Backpack Safety Tips
Despite parents' best efforts to protect their children from getting hurt, one of the greatest sources of potential injury often gets overlooked even when it's in plain sight: the backpack. Considered the most efficient way to carry books and other items that kids need for school, when it's overstuffed, it may actually be causing the pain and fatigue that as many as half of kids today are experiencing.To help your child wear backpacks safely, try the following tips:
- Carry no more than 15 percent of your body weight. Work with your child to determine how much weight should be carried in his or her backpack. Weigh each item separately, so that your child can determine which items should be carried versus what can be left at home.
- Keep backpack use limited to necessities only. See that your child cleans out his or her backpack daily by removing any items that can be left at home or in a locker.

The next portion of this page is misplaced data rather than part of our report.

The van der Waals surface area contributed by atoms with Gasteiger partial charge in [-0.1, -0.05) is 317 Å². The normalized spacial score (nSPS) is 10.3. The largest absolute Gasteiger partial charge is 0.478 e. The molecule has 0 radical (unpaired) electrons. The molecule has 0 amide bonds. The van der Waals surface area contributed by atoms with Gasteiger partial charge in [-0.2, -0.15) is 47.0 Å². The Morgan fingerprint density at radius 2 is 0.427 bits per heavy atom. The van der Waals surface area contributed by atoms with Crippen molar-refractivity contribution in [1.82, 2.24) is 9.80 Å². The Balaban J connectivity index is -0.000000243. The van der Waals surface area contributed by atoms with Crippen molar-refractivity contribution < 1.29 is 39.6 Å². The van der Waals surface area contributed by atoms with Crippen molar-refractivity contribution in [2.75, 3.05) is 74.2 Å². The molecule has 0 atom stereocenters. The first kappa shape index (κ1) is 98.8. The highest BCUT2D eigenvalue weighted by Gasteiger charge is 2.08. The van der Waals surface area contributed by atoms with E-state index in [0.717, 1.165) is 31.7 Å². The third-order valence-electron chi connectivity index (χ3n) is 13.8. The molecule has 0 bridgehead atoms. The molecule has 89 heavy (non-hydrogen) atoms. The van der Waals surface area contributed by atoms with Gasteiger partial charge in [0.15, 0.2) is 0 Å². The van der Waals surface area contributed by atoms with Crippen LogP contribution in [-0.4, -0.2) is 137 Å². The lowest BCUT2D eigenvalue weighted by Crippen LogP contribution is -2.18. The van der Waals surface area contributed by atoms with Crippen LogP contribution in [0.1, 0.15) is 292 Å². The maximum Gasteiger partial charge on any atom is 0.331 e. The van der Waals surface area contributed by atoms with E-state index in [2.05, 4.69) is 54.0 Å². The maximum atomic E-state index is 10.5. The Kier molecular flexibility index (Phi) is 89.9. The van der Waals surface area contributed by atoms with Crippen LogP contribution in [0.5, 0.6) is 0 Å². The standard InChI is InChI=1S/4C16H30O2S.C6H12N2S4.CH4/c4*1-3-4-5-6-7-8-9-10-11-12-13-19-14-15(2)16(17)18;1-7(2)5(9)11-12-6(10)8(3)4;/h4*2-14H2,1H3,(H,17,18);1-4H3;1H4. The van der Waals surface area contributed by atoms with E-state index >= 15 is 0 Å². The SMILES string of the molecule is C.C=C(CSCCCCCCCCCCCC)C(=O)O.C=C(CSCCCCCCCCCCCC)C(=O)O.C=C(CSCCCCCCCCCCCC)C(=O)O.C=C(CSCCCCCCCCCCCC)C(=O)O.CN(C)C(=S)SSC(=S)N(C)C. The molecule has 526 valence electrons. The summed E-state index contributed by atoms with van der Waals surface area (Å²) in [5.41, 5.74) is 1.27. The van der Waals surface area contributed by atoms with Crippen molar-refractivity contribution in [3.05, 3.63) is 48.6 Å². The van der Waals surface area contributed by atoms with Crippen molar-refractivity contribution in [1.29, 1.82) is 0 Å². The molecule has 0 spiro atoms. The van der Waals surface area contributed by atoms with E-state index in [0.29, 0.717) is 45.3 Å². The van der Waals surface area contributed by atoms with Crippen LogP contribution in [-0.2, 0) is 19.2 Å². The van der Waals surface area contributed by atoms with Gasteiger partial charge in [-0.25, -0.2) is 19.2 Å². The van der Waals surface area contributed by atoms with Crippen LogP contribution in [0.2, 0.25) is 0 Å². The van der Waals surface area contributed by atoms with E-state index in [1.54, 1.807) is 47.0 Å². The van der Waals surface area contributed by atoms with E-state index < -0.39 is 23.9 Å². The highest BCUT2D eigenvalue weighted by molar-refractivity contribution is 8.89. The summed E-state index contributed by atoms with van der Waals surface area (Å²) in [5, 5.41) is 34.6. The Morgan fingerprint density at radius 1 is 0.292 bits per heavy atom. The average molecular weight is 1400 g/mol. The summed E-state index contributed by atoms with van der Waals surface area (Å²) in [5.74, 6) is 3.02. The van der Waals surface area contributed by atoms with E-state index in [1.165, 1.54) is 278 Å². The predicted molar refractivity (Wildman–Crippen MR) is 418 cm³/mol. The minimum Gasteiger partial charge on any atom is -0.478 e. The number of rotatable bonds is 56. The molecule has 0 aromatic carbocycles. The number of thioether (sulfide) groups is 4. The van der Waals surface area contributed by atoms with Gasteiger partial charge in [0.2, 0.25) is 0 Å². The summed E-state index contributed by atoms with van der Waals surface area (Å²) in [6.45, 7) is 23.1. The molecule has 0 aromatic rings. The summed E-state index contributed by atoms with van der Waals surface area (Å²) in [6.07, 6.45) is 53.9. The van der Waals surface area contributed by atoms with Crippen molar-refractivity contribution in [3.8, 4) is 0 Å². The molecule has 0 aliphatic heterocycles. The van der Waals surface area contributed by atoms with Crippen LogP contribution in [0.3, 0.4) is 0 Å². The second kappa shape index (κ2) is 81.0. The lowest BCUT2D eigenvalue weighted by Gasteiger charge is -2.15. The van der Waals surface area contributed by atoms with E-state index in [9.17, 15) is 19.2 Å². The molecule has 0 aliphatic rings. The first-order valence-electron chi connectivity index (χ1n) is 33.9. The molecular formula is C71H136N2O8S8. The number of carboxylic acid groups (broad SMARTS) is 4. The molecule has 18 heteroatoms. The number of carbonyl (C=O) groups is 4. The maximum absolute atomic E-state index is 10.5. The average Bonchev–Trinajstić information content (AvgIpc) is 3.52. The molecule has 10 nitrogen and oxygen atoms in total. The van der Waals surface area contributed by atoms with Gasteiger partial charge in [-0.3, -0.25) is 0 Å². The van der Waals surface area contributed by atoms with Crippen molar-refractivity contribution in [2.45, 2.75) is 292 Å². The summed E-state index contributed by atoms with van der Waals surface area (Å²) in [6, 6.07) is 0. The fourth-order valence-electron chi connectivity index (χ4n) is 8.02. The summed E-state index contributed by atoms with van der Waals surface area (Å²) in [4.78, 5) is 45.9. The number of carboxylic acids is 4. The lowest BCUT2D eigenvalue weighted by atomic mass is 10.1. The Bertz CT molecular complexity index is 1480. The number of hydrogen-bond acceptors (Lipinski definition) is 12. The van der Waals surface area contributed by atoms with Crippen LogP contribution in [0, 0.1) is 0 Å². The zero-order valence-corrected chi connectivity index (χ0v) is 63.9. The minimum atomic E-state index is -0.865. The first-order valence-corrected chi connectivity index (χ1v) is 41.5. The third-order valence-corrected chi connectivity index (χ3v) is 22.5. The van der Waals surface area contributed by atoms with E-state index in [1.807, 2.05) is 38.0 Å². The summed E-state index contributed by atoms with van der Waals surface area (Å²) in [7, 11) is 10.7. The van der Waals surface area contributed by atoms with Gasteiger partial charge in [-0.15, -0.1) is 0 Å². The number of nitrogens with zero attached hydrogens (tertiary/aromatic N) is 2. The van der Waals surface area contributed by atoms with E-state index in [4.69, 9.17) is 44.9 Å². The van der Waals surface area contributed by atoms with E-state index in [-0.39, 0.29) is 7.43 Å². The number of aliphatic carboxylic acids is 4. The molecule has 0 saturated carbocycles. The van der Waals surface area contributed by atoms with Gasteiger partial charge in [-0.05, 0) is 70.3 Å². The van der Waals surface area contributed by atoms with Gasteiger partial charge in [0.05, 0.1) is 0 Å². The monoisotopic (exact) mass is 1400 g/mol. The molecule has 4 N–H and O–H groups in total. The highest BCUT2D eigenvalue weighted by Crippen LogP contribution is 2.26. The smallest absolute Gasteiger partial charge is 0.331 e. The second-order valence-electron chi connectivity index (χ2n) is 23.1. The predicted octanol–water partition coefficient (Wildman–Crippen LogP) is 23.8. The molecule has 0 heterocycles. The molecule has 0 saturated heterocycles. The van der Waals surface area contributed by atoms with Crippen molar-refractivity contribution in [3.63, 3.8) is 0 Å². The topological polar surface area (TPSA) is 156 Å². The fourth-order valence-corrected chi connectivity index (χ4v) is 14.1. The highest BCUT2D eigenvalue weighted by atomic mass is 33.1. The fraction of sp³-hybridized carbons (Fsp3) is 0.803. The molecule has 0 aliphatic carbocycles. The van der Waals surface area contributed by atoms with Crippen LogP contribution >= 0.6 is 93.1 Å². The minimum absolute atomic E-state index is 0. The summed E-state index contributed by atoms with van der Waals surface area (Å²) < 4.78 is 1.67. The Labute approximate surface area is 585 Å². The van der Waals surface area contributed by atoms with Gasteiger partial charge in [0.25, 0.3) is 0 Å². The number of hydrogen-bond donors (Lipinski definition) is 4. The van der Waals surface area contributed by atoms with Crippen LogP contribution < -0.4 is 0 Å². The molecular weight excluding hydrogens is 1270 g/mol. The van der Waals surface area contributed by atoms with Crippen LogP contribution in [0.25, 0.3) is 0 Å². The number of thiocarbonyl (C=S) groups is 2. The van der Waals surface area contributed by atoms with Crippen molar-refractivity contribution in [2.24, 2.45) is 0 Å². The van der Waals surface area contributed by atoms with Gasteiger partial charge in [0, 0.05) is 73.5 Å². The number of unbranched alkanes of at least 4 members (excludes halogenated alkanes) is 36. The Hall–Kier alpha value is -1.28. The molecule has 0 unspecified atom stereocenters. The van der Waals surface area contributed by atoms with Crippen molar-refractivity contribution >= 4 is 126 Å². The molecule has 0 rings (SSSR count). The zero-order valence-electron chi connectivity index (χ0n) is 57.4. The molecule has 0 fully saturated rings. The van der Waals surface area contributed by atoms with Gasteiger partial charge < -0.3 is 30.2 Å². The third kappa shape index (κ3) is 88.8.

- Use both straps. Make sure that the weight of your child's backpack is evenly distributed across the back to promote good posture and to avoid shoulder strain and/or a pinched nerve.
- Recognize signs that the backpack is too heavy. Pay attention to whether your child is slouched or leaning to one side when wearing a backpack or is experiencing any type of back pain, tingling or numbness in the shoulders or arms.
- Select the proper backpack. Enhance comfort and safety by purchasing a backpack with multiple compartments, so that weight is more evenly distributed. Padded straps can also help to prevent straps from cutting into shoulders. Newer backpacks with wheels are also an option, provided that the handle extends long enough to allow children to stand upright while pulling it. The backpack and wheels must also be sturdy enough so that it does not topple over.
- Pick up the backpack properly. Teach your child how to pick up his or her backpack by demonstrating how to bend at the knees and grasp the pack with both hands before putting it on.